Facebook is a phenomenon. Founded in 2004, it now has 600m+ active users (as of September 2010) c. 10% of the WORLD’s population. It will add around 300m users during 2010. That’s about how many people live in the whole of the US. Not that Facebook is a US phenomenon; 70% of Facebook users live outside of the US.
Number of users is one thing, actual usage is another. This is where Facebook gets really scary. Fifty per cent of Facebook users log onto Facebook everyday for 30+ minutes. People spend over 700 billion minutes per month on Facebook. So it’s sticky, which advertisers love.
The mobile revolution is fuelling Facebook’s growth. Facebook has 200m+ mobile device users. Having more ubiquitous access, they are twice as active as non-mobile users. All this for a relatively tiny software company of 1,700 employees that is dwarfed by the size and resources of the likes of Microsoft or Oracle.
So what makes Facebook so successful? Well firstly, Facebook believes that human interaction and sociability is a natural and normal human condition. This means they start their software development from the premise of ‘how does this product help people to communicate and collaborate?’
For example, Facebook’s first products to market offered relatively low functionality. Pictures weren’t shown in high definition and you couldn’t even move them around. It didn’t matter though because the product was easy to use and the pictures were easy to share with others. ‘Social’ is the startpoint for software development rather than functions, and is deeply embedded in all Facebook’s products.
CEO Mark Zuckerberg parallels this consumer-oriented mindset with that of enterprise software vendors. He believes that enterprise software vendors are more concerned with “a features checklist rather than what is really good to use”. Few analysts would disagree. It is rare indeed to find users raving about a piece of enterprise software like Facebook users do. However, that being said, Tableau, QlikTech and others have been making moves in this direction.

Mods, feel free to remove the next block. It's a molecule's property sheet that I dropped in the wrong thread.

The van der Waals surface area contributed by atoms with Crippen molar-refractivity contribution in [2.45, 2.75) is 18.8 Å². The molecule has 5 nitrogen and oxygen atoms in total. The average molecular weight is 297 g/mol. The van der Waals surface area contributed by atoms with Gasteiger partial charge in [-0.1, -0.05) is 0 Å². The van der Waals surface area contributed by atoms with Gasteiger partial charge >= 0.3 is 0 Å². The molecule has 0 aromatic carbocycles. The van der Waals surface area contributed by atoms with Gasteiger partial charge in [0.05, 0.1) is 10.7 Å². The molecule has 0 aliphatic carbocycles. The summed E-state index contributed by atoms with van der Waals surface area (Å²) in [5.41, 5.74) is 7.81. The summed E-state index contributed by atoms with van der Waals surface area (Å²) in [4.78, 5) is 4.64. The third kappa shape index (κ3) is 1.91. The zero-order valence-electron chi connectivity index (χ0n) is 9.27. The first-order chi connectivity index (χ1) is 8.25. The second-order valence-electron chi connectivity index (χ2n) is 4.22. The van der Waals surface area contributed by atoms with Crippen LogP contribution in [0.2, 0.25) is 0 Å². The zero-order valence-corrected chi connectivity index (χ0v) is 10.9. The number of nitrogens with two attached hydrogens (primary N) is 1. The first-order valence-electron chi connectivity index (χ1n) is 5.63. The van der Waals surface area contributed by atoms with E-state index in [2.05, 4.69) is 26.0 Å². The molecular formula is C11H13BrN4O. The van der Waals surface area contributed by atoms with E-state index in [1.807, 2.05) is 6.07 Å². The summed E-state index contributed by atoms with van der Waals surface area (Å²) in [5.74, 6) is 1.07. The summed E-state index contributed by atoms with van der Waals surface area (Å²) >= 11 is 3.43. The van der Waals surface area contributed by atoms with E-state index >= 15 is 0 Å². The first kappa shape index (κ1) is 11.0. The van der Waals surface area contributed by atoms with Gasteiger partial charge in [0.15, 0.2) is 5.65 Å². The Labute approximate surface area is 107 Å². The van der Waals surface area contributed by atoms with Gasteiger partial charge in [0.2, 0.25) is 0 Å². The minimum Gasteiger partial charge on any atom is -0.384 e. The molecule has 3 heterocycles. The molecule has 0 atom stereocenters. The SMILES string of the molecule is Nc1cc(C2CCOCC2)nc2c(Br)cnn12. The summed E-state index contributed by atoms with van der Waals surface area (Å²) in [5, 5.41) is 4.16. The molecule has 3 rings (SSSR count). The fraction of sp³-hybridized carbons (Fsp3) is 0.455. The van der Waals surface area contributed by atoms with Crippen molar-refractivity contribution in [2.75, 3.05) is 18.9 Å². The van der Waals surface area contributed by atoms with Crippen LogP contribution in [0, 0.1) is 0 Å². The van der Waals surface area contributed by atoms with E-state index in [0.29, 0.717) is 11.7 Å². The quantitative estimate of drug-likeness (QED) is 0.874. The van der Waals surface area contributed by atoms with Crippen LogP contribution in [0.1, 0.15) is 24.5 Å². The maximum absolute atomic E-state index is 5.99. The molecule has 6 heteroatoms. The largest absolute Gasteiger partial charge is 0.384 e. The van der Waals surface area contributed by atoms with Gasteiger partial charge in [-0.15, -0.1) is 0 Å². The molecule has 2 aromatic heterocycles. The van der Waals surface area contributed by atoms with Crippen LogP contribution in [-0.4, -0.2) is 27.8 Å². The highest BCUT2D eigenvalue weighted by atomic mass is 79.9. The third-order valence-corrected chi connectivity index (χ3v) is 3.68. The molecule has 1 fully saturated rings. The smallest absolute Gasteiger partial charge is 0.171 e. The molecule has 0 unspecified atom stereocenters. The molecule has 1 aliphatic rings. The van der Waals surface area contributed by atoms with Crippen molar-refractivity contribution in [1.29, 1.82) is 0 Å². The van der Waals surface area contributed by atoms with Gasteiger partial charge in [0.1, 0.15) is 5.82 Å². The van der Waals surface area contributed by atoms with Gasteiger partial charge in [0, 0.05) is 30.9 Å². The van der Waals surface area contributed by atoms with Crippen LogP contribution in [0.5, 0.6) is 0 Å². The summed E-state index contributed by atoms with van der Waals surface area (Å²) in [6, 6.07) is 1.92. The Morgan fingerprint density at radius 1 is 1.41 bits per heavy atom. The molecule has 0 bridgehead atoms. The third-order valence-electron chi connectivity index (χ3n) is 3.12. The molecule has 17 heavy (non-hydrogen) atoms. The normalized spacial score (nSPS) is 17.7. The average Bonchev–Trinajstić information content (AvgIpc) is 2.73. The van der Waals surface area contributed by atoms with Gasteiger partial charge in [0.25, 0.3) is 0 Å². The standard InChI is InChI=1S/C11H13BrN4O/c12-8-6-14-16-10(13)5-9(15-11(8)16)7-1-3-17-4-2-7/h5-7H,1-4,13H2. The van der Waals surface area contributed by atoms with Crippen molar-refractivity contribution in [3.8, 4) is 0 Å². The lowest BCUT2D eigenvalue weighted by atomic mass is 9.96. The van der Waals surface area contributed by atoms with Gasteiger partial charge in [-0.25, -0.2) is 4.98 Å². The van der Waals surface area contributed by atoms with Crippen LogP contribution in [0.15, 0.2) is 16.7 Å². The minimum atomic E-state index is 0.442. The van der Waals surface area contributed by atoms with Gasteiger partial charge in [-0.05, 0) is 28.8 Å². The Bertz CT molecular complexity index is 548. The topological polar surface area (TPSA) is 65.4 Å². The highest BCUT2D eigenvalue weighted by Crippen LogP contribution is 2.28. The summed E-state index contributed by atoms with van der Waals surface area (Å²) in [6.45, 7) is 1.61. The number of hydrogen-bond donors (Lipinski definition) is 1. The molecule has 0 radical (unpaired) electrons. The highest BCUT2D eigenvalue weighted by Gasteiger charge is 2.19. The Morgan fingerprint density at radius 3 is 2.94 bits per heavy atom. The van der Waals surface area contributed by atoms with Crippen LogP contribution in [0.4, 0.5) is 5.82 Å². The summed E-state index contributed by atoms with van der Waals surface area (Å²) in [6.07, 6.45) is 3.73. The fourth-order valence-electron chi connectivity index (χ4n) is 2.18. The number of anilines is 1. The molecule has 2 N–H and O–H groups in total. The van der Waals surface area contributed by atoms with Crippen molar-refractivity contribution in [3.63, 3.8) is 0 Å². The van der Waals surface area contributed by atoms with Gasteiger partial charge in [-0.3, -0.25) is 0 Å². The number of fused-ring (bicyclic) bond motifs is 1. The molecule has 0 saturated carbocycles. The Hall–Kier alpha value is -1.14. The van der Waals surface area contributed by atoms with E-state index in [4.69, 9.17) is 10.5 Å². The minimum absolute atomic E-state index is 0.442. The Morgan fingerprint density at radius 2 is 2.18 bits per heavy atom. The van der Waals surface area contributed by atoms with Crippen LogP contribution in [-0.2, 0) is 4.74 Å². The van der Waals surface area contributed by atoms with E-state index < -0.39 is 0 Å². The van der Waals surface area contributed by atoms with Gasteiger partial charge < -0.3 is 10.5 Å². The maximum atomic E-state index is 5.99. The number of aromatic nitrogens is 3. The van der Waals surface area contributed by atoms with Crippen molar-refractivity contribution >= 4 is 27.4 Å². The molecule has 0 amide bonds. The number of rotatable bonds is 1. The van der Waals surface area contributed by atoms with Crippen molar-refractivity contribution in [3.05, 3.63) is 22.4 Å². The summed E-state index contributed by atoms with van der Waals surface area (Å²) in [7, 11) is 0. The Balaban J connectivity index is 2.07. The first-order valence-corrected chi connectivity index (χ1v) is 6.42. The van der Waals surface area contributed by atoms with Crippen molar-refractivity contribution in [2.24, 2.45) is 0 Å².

Zuckerberg goes further: “if you build a product that people love you can make lots of mistakes”. He means that users will forgive you if you build a product around the needs of people, and which is engaging, enjoyable and fun to use.
Facebook spends a lot of time trying to keep the user interface simple and intuitive, as Apple does. Unlike Apple, Facebook (which develops on Open Source platforms such as MySQL) also tries to be ‘open’ so that users can access and connect to a wide variety of services (including Facebook’s catalogue of 550,000 applications). This is true from a technical perspective, but also for user adoption. There are no user sign-up qualifications—apart from having to use your own real name rather than hiding behind an alias.
Facebook understands that it is at the forefront of a massive shift in tech marketplace dynamics—and wants to keep it that way. Every day their executives have intellectual debates about such issues as privacy, searching to better understand and shape trends, rather than to react to them. Facebook’s two most important corporate values are “move fast and be bold”.
Facebook may be run by a group of people who look like they just got out of High School (Zuckerberg is still aged only 26), but it should not be underestimated. Facebook has tapped into (and to some degree created) a rich vein of IT-enabled social interaction that few legacy software vendors have been able to exploit. The combination of intellectual zeal, ambition and teamwork; backed by top industry veterans (such as Netscape’s founder Marc Andreessen) has created a corporate culture that will be difficult for rivals to replicate.
Most importantly, Facebook has demonstrated a fanatical desire to understand and make sense of the fast-changing market environment around us—and convert that understanding into new products that are truly customer-centric, easy, social and fun to use. No wonder its dazzling speed to market and excellent execution is striking fear into rivals. With good reason.